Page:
In the context of constricted health budgets and a rapidly growing population of service users, what strategies can we as health practitioners use to encourage healthy ageing?
This essay will focus on the proportion of the global population over 60 estimated to increase from 10% to 20% by 2050 (Winker, 2010).
As the human body ages, the effects of non-communicable diseases (NCDs) become the principal cause of mortality, morbidity and disability (WHO, 2002b). The four major NCDs are cardiovascular disease, type 2 diabetes, cancer and chronic respiratory disease (WHO, 2012c). Denton and Spencer (2010), point out that many older people live with more than one chronic illness, which can affect their quality of life and functioning. 20% of people living with a chronic illness experience depression and the prevalence increases as disease progresses (NICE, 2010). Helliwell and Putnam (2004), affirm older people are less healthy generally as a result of the ageing process, and this can substantially reduce wellbeing.
The King’s Fund (2012) states that chronic illness due to age impacts an increasingly larger share of scarce healthcare budgets with £7 spent on chronic illness for every £10 spent on patient care in the UK (College of Medicine (COM), 2012 [Online]) and this trend will increase as the ageing population grows and further impact financial resources. Geneau et al (2010) contends that NCDs are largely preventable through reduction in identified risk factors of reduced alcohol consumption, smoking cessation and weight loss; however there are two further aspects particularly relevant to an ageing population; physical activity and emotional wellbeing. This essay will examine the impact of the these factors on the older person, and it will be argued that health practitioners are in a strong position to empower older people to make positive lifestyle choices to improve wellbeing, thus encourage healthy ageing.
Healthy ageing involves imparting strategies to minimise the impact of NCDs and adopt a biopsychosocial approach to quality of life in the older person and not solely relying on conventional medicine. Physical activity has been identified as a crucial approach to prevention and management of these conditions (King and Guralnik, 2010). Mobility is linked to a better quality of life and the US Department of Health and Human Services (DHHS)advocates small increases in physical activity, which can improve function, reduce hospitalization events and help reduce the impact of NCDs in ageing people (King and Guralnik, 2010). WHO (2002b), states that although function peaks in childhood and declines in old age, the onus at this stage in life is to reduce disability and maintain independence by slowing functional decline, with exercise important to attaining this goal.
Physical activity can be accessed in different ways to improve quality of life, e.g. as means of transport, leisure pursuit or social activity. Rates of physical activity in the ageing population are correlated to ‘decreased mortality, hypertension, cardiovascular disease, depression, falls and disability’ (Fried et al, 2004). Health practitioners can identify rates of physical activity as part of the consultation process, no matter what the modality, and motivate patients to increase exercise rates taking into account individual lifestyles, degree of mobility and personal preferences. These efforts can be supported during repeat visits and client motivation may be sustained.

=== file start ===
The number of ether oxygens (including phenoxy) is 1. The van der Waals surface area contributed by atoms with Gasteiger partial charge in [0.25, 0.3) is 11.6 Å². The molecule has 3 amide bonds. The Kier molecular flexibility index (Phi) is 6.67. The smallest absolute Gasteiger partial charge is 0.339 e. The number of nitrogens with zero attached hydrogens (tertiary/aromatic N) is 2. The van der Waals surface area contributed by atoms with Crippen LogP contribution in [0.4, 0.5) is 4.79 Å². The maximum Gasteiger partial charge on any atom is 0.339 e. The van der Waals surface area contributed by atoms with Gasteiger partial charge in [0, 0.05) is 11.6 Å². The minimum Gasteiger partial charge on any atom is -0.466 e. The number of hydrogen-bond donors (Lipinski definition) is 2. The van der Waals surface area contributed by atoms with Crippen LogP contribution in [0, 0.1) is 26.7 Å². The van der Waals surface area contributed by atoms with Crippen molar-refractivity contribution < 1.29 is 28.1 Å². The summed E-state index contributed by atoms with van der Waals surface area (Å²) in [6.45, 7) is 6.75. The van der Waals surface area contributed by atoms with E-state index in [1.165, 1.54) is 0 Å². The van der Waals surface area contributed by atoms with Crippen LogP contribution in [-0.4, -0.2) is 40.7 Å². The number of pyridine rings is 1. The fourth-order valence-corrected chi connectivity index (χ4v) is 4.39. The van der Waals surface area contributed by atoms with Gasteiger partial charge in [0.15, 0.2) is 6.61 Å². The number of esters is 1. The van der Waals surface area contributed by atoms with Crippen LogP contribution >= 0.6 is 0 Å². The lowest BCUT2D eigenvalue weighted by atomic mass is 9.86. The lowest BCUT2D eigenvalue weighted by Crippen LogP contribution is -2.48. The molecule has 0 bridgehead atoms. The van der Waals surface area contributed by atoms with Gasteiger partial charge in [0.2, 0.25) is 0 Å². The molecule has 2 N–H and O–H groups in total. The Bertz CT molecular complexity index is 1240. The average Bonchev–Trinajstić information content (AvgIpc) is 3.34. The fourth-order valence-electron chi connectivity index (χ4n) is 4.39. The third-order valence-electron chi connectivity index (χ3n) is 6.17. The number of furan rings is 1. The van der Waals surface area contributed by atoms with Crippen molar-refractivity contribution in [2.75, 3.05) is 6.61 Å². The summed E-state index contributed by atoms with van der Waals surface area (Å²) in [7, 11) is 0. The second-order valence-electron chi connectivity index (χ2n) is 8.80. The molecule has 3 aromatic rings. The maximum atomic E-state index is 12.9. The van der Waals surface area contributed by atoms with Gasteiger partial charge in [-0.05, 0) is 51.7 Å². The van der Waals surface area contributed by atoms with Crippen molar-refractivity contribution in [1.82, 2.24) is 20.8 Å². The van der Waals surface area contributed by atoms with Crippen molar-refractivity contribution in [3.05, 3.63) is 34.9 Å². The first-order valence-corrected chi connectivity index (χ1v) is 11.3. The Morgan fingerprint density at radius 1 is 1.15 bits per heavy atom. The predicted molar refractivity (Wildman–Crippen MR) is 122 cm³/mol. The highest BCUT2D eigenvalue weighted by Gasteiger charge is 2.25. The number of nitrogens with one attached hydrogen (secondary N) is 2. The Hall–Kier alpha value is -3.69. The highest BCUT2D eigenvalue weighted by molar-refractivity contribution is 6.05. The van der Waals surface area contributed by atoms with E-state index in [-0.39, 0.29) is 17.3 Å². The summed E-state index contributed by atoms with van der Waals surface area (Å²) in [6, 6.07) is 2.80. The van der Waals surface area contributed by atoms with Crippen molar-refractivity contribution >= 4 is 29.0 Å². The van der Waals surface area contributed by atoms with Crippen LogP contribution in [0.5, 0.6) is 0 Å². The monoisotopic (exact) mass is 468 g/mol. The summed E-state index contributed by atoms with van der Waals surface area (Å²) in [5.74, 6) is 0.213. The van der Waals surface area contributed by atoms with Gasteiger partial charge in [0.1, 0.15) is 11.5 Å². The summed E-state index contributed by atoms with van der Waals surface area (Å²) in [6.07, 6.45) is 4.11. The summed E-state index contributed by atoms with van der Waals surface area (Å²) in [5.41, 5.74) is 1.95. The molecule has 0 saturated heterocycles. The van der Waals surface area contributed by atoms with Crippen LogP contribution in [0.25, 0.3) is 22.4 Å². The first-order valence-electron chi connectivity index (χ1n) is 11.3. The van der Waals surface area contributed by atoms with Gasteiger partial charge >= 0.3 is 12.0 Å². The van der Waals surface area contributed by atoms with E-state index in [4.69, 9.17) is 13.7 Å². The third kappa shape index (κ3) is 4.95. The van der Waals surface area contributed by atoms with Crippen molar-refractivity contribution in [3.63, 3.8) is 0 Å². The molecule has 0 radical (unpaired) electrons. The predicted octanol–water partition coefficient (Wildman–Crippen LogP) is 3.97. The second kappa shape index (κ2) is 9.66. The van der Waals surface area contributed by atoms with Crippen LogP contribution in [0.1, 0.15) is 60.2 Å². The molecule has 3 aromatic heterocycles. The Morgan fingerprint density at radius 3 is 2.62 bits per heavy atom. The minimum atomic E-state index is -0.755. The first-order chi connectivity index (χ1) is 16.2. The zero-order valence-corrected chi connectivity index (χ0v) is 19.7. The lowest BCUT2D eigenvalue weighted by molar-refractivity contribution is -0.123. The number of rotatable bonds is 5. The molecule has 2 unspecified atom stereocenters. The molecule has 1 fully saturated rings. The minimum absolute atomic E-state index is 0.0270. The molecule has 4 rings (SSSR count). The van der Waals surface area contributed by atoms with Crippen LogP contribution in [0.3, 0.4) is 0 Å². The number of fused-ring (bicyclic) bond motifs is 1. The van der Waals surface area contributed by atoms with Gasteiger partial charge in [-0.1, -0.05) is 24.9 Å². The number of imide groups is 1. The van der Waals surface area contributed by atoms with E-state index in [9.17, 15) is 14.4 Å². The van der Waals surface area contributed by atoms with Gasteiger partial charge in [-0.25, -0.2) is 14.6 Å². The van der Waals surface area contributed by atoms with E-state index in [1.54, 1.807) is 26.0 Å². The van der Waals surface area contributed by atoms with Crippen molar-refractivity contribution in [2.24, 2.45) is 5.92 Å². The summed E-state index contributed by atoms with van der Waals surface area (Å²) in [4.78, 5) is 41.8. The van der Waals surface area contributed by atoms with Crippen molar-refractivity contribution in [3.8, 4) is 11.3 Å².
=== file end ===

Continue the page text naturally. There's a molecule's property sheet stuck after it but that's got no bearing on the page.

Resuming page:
As a Clinical Aromatherapist, I routinely ask clients about exercise (in addition to the other risk factors for NCDs) as part of my consultations. Many of my older clients present with musculo-skeletal aches and pains, and in addition to treating these symptoms, I stress the importance of mild exercise to keep joints supple, reminding them that short, gentle walks are an easy way of incorporating exercise into their lives. For older people living alone, this may also be a method of engaging with their community, reducing the propensity for social isolation identified as problematic in this cohort (Age UK, 2011). For example, a short walk to the library or local shops provides opportunity for social interaction with others. As a future public health practitioner, I am aware of cost implications; therefore interventions must be cost-effective for both healthcare system and service users, particularly those on fixed incomes such as retired people. Fortunately, increasing physical activity is an intervention which can be done at minimal cost with maximum impact.
Healthy ageing however, is not just linked to physical activity, but ‘includes continuing participation in social, economic, cultural and civic affairs’ (WHO,2012d, [Online]). Putnam (2000), in his seminal work ‘Bowling Alone’, refers to the value of these social networks as ‘social capital’ . There is strong evidence to suggest that recurring involvement in social groups and networks has been demonstrated to have positive health and functional effects on ageing people (Fried et al,2004). As part of my studies, I spent six months in a community centre in Consett, Co. Durham and began to investigate social capital. I became involved with the ‘3rd Generation Group’ a cohort of local women over 50, many of them widowed, who met weekly for social activities, crafts and excursions. Putnam (2000) argues that socially isolated people are more likely to indulge in health risk behaviours such as drinking, smoking and unhealthy eating, which are all risk factors and may accelerate progression of NCDs.